Brianna Walker smiles in her office in Donnelly Hall Aug. 29. Walker is the first person to hold the title of “diversity and inclusion director” at St. Teresa’s. photo by Carmon Baker

STA appoints Brianna Walker as diversity and inclusion director

This is the first year that diversity and inclusion director has been its own position. Academic counselor Kelly McKee was previously in charge of diversity and inclusion at STA.

September 14, 2018

Brianna Walker walked into a job fair in St. Louis, Missouri, unsure of what she was going to find. She sparked a conversation with principal for academic affairs at St. Teresa’s Academy Barbara McCormick. After a long conversation about St. Teresa’s and its search for a new diversity and inclusion director, McCormick and Walker decided that Walker would be a good candidate for the job.

This year is the first time STA has made diversity and inclusion director its own position. In previous years, academic counselor Kelly McKee was in charge of diversity and inclusion.

“Overall, I would say that the goal of the diversity coordinator is to help increase and celebrate diversity in the St. Teresa’s community, while also helping to nurture an inclusive and welcoming environment for all,” McKee said.

McKee was originally given the responsibility of managing diversity and inclusion four years ago after the school board underwent a diversity needs assessment. While working as diversity and inclusion director, McKee focused on three ideas.

“The three main goals that were created as part of that strategic plan were: student education and awareness, faculty training and education and recruitment efforts toward a more diverse student body and toward a more diverse faculty and staff,” McKee said.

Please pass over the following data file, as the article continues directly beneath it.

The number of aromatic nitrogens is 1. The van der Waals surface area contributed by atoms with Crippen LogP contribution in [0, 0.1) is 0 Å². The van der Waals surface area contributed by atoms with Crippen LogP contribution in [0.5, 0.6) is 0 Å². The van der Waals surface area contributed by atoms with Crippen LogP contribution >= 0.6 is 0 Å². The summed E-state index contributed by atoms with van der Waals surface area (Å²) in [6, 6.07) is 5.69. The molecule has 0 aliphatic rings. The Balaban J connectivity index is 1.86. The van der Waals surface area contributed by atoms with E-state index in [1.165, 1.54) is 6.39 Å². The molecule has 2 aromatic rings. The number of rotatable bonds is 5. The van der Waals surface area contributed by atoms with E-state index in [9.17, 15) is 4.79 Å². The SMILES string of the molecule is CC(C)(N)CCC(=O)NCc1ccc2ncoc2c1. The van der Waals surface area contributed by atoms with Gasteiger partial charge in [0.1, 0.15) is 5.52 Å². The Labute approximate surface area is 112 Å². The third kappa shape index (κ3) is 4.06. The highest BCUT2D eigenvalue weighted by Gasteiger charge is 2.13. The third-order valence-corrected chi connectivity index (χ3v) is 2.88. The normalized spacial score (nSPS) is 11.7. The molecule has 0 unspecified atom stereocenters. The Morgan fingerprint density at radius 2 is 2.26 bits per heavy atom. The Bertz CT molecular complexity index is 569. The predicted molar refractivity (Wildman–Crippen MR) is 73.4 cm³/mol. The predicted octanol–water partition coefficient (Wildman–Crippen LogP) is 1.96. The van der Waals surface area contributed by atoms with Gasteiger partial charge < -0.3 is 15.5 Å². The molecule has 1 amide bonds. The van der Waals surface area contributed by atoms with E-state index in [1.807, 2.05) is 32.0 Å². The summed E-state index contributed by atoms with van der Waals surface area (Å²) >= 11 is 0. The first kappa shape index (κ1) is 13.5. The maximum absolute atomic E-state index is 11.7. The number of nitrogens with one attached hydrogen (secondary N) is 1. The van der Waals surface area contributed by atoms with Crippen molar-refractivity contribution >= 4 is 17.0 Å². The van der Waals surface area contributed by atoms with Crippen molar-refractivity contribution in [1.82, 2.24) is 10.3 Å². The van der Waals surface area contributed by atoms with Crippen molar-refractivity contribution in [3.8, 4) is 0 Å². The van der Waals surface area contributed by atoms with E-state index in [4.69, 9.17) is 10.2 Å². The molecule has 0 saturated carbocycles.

According to Walker, the school decided to create a separate position because McKee’s job as academic counselor often took time away from her responsibilities in diversity and inclusion.

“She wasn’t able to serve on the diversity recruitment team for faculty and staff of the school,” Walker said. “She wasn’t able to serve in the admissions department and talk about the different scholarships that we do and do not have in place for our incoming freshman.”

McKee agrees that diversity is very important to STA, so it was necessary to appoint someone who could handle the responsibilities of the position.

“I was really only able to work toward diversity initiatives secondary to my full-time role as a school counselor,” McKee said. “With so much more diversity work to do, hiring Ms. Walker as a part-time diversity coordinator really speaks to St. Teresa’s commitment to diversity and that’s the truth of the matter.”

Sophomore Ellen Colombo agrees that diversity is important at STA. Although she is not an official member, the Asian Affinity Club is important to her personally.

“I think STA does a great job of welcoming kids and having different clubs to make it more inclusive,” Colombo said. “It just feels nice to know that you have somewhere where people are more like you besides just personal interests.”

To create more diversity in the student body, Walker wants to visit and recruit students from a wider range of middle schools.